Same with the sex. There is child porn and I'm sure some sick people get thier jollies from thinking about watching young kids and adults. The next step is for it to happen and spread.
It's disgusting! and sad. hopefully it will not come to be true.

Michael Dear Daniel,

Screw you, douche. I review books however the fuck I want.

message 26: by Eh?Eh! (new)

Eh?Eh! This being the internet, tantrums aren't limited to fb. Give Michael a little slack, though, since he has to wear adult diapers and is practically still a child. A poopy, cranky child.

Michael Give Michael a little slack, though, since he has to wear adult diapers and is practically still a child. A poopy, cranky child.

Hey, I do not wear adult diapers. I prefer the ones with Spider-man on them, and they don't make those for adults yet.

Classy - You do shop at Walmart

If you had read this book, you would recognize that it is actually not that off topic of a review. Of course, since you've set all of your profile info to private and then gone about insulting reviews by people you don't know, I can only assume your shelves are filled with Terry Goodkind and Harry Turtledove.

Michael "OMG! Great book- LOL!!!! ;D"

WTF, Brian, you stole my review of Ulysses! :( I spent forever on that review....

Sheri I do think of these things as I run around town for groceries at 4 (yes,really it's true) different stores. My consolation is always that I'm in the car anyway running other errands.....

Michael I do think of these things as I run around town for groceries at 4 (yes,really it's true) different stores. My consolation is always that I'm in the car anyway running other errands.....

We've finally gotten it down to two stores, but we've also given up on trying to buy only local. We're still getting the produce locally, and eating almost zero meat, which is a lot better than a year ago!

message 31: by Anna (new) - added it

Anna TL: DR. Jeez.

message 32: by Carolanne (new) - added it

Carolanne Cat's Eye is my favorite Atwood book. I highly recommend it.

Margot "According to Atwood, we'll eventually be desensitized enough that we'll enjoy watching people tortured to death online..."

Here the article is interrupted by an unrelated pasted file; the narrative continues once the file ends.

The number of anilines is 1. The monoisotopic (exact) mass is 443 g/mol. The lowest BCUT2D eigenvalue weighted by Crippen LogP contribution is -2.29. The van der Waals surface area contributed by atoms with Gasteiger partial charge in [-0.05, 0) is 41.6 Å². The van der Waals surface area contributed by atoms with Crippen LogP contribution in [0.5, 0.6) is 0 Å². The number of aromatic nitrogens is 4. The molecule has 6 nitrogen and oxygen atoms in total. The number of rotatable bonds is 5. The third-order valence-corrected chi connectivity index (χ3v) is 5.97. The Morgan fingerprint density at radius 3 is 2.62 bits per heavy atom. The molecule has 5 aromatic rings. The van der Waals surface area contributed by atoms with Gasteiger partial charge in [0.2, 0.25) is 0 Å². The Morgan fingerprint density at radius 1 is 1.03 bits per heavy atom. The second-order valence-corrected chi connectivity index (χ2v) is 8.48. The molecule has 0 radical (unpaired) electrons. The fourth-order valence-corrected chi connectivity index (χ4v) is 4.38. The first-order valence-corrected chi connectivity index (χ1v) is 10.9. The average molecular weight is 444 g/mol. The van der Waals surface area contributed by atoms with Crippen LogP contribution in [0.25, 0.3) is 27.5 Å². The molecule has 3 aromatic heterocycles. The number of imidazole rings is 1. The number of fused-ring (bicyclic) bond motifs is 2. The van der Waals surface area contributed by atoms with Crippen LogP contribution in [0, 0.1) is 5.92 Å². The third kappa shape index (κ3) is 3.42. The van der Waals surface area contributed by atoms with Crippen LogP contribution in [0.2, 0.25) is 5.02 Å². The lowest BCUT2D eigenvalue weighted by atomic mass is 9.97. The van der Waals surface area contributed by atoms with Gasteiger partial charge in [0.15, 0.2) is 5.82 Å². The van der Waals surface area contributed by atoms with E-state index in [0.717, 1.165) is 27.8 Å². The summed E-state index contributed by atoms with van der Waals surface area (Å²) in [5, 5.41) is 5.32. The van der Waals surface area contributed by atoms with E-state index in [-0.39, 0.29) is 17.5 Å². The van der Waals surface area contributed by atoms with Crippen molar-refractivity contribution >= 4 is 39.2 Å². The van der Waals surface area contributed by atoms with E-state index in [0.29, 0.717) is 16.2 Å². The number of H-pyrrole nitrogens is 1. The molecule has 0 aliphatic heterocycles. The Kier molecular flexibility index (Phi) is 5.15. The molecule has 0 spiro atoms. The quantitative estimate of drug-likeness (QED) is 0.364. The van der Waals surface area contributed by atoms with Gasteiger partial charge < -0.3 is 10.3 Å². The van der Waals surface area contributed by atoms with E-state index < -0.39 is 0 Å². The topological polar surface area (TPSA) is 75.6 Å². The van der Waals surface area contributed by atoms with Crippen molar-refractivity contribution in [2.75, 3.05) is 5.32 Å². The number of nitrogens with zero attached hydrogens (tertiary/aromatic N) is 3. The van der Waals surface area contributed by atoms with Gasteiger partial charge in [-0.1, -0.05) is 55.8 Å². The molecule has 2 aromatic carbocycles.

Surely, everyone here hasn't forgotten about gladiators, right? I really don't think it's too far-fetched..

Karen I also recommend Cats Eye.

Cecily Carolanne wrote: "Cat's Eye is my favorite Atwood book. I highly recommend it."

VERY different from this (contemporary and earlier, rather than futuristic, and lots about art and female friendships), but yes, an excellent book.

Katya Bogdanov So much agreement with you.

message 37: by Gg (new) - rated it 3 stars

Gg This is possibly the best review of a book that I have ever read. Was the review actually better than the book? Maybe.

message 38: by Nicole (new) - added it

Nicole well done! great review

Shannon wow...

message 40: by Masha (new)

Masha Love this review so much.

Catherine for those of you who think the characters lack depth, she got you! atwood is stellar at blowing our minds. Read the other two books in this triology and you will have more depth then you can handle.

message 42: by Farva2 (new)

Farva2 TLDR

Michael Thanks for all the comments, everyone! Catherine, I don't know that it can be called "getting us" when you have to read multiple books to see the character development. Since this is Atwood, I can believe it was an authorial choice that benefits the series as a whole, but that doesn't make my enjoyment of Oryx and Crake any higher :)

message 44: by Donovan (new)

Donovan Well something inspired the hell out of you. Not Atwood? Either way, well done, sir.

Paula Great review, Michael.

message 46: by Jamie (new)

Jamie I enjoyed this review far more than the little I read of the book. Well done.

message 47: by [deleted user] (new)

you said to Michael:
After reading your review of O & C I feel like a sophomoric fool . I'm so
E a s y and silly , but if I don't dare say what I think , how will I know ?
The Walmart bit, it seems, re. Rant was "liked" a lot .
Maybe I live among unfleshed out people , but Atwood's people seemed real enough to me . I'm hoping against hope the forecast for the human soul is not true. All the stuff you wrote before addressing the book seems to point to twisted and perverse tendencies . Very scary . Also crude . Ugliness abounds . Ugly big Corporation greed . No Anti-Trust laws anymore? If there is a God sure we'll be damned for the way animals and innocents are farmed .
I have to turn to laughter and to light or die of Sympathy fatigue and victim overload . Seriously .

message 48: by [deleted user] (new)

POETA NASCITUR, NON FIT . Oryx and Crake is awesome ( as the word awesome used to mean)!
Margaret Atwood started writing at 6 years of age . "POETA NASCITUR, NON FIT." "Poets are born, not made ."
This is my first Margaret Atwood and she is a born poet .

message 49: by Hunter Dickey (new)

Hunter Dickey Civil

message 50: by Hunter Dickey (new)

Hunter Dickey Firghevhd